At least five other North Korean officials based in Egypt, employed by state security or various arms fronts, have been sanctioned. One of them, Kim Song-chol, traveled to Khartoum in 2013 as part of a $6.8 million deal for the sale of 180 missiles and missile parts to Sudan.
According to this year’s sanctions report, Mr. Kim and another sanctioned official based in Cairo, Son Jong-hyok, continue to deal with Sudan’s state-controlled Military Industrial Corporation.
“An arms dealer with a diplomatic passport is still an arms dealer,” Samantha Power, the United States ambassador to the United Nations, told the Security Council in 2016.
For weeks in the summer of 2016, American intelligence had covertly tracked the Jie Shun, the ship filled with rocket-propelled grenades that has become a focus of Cairo’s ties to North Korea. As it neared the Suez Canal in August, according to a Western diplomat familiar with the case, the Americans warned the Egyptians it might be carrying contraband, effectively forcing them to intervene.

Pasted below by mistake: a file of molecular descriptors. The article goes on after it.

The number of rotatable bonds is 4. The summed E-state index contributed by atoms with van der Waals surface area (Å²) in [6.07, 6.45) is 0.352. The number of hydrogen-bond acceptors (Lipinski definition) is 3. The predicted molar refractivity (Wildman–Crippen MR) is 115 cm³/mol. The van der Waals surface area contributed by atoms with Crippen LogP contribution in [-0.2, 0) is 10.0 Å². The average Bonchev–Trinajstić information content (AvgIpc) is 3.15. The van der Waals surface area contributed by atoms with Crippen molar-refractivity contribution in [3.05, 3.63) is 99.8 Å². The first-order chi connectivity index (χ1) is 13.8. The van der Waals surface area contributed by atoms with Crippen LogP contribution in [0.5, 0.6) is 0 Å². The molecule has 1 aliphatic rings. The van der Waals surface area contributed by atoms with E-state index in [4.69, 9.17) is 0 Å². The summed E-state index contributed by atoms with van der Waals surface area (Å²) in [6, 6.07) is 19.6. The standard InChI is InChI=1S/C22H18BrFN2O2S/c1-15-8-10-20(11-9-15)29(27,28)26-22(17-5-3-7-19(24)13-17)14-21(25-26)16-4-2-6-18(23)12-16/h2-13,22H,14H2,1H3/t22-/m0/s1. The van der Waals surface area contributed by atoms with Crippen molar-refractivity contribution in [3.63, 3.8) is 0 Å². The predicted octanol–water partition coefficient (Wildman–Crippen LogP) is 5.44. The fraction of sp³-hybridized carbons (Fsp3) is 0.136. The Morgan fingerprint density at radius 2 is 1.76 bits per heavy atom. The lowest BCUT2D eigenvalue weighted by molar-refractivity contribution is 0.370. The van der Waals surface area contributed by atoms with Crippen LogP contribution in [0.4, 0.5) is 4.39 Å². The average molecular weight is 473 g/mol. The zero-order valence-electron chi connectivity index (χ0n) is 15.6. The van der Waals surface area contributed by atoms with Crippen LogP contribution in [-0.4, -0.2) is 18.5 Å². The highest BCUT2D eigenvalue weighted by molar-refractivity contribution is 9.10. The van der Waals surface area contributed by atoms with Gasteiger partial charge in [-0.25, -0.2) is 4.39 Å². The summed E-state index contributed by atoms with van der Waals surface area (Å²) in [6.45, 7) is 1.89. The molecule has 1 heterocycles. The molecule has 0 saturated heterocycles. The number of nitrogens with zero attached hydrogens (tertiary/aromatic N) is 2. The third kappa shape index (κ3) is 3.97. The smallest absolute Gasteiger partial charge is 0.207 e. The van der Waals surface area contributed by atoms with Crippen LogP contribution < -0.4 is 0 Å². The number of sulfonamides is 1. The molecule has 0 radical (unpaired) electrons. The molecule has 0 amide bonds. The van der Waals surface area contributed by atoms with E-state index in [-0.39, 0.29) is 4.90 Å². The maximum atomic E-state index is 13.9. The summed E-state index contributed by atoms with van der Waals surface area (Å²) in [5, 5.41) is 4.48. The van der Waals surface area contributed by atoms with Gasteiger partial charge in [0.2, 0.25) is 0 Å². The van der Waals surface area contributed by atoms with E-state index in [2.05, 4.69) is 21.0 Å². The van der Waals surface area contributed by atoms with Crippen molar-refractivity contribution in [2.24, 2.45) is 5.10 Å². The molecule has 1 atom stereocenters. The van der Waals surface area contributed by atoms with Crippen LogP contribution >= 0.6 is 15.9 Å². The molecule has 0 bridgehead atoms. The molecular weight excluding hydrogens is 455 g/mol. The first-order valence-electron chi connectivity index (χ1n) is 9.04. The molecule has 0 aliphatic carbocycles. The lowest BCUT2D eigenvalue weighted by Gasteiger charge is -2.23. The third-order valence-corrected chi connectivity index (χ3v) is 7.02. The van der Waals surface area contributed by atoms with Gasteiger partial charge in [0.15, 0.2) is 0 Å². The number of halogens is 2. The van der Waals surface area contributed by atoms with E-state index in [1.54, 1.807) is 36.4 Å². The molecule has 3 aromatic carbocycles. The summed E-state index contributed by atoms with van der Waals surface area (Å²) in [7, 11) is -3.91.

The seizure was the largest interdiction of munitions since sanctions were imposed on North Korea in 2006 — a significant victory in the international effort, including an arms embargo and export restrictions, to force Kim Jong-un to abandon his nuclear weapons program.
For the next three months, with the Jie Shun impounded at Ain Sokhna port, a diplomatic tug-of-war played out. The Americans wanted to send officials to inspect the dilapidated freighter and its illicit cargo. North Korea sent a diplomat to negotiate its release.
The Egyptians refused both demands, but in November 2016 agreed to allow United Nations inspectors to board the ship. But by then, valuable information about the identity of the customer for the rockets, which had been hidden under mounds of iron ore, was missing. The North Korean crew had been sent home, which meant the inspectors could not interview them.